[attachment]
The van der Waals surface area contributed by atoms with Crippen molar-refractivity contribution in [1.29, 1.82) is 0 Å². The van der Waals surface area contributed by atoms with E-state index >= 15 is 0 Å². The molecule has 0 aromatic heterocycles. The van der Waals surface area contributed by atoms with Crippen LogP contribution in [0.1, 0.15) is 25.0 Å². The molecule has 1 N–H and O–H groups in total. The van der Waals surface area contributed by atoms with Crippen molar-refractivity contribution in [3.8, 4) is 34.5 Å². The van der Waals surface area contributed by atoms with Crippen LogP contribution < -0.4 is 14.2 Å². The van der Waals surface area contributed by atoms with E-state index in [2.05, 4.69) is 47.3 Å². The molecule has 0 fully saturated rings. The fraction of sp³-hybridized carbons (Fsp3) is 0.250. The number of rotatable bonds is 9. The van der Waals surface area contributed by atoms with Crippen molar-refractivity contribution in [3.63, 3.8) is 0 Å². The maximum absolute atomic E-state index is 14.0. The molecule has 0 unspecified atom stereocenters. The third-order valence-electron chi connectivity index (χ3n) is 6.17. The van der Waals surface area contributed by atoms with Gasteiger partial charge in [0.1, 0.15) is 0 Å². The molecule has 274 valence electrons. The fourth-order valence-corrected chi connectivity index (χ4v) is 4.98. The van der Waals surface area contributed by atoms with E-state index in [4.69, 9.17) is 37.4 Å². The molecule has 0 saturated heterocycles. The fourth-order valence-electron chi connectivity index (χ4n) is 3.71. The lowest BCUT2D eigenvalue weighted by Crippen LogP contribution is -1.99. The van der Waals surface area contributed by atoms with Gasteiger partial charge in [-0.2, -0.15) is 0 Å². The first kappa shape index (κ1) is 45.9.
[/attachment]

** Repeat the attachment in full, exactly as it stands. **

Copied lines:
The van der Waals surface area contributed by atoms with Crippen molar-refractivity contribution in [1.29, 1.82) is 0 Å². The van der Waals surface area contributed by atoms with E-state index >= 15 is 0 Å². The molecule has 0 aromatic heterocycles. The van der Waals surface area contributed by atoms with Crippen LogP contribution in [0.1, 0.15) is 25.0 Å². The molecule has 1 N–H and O–H groups in total. The van der Waals surface area contributed by atoms with Crippen molar-refractivity contribution in [3.8, 4) is 34.5 Å². The van der Waals surface area contributed by atoms with Crippen LogP contribution < -0.4 is 14.2 Å². The van der Waals surface area contributed by atoms with E-state index in [2.05, 4.69) is 47.3 Å². The molecule has 0 fully saturated rings. The fraction of sp³-hybridized carbons (Fsp3) is 0.250. The number of rotatable bonds is 9. The van der Waals surface area contributed by atoms with Crippen molar-refractivity contribution in [3.63, 3.8) is 0 Å². The maximum absolute atomic E-state index is 14.0. The molecule has 0 unspecified atom stereocenters. The third-order valence-electron chi connectivity index (χ3n) is 6.17. The van der Waals surface area contributed by atoms with Gasteiger partial charge in [0.1, 0.15) is 0 Å². The molecule has 274 valence electrons. The fourth-order valence-corrected chi connectivity index (χ4v) is 4.98. The van der Waals surface area contributed by atoms with E-state index in [4.69, 9.17) is 37.4 Å². The molecule has 0 saturated heterocycles. The fourth-order valence-electron chi connectivity index (χ4n) is 3.71. The lowest BCUT2D eigenvalue weighted by Crippen LogP contribution is -1.99. The van der Waals surface area contributed by atoms with Gasteiger partial charge in [-0.2, -0.15) is 0 Å². The first kappa shape index (κ1) is 45.9.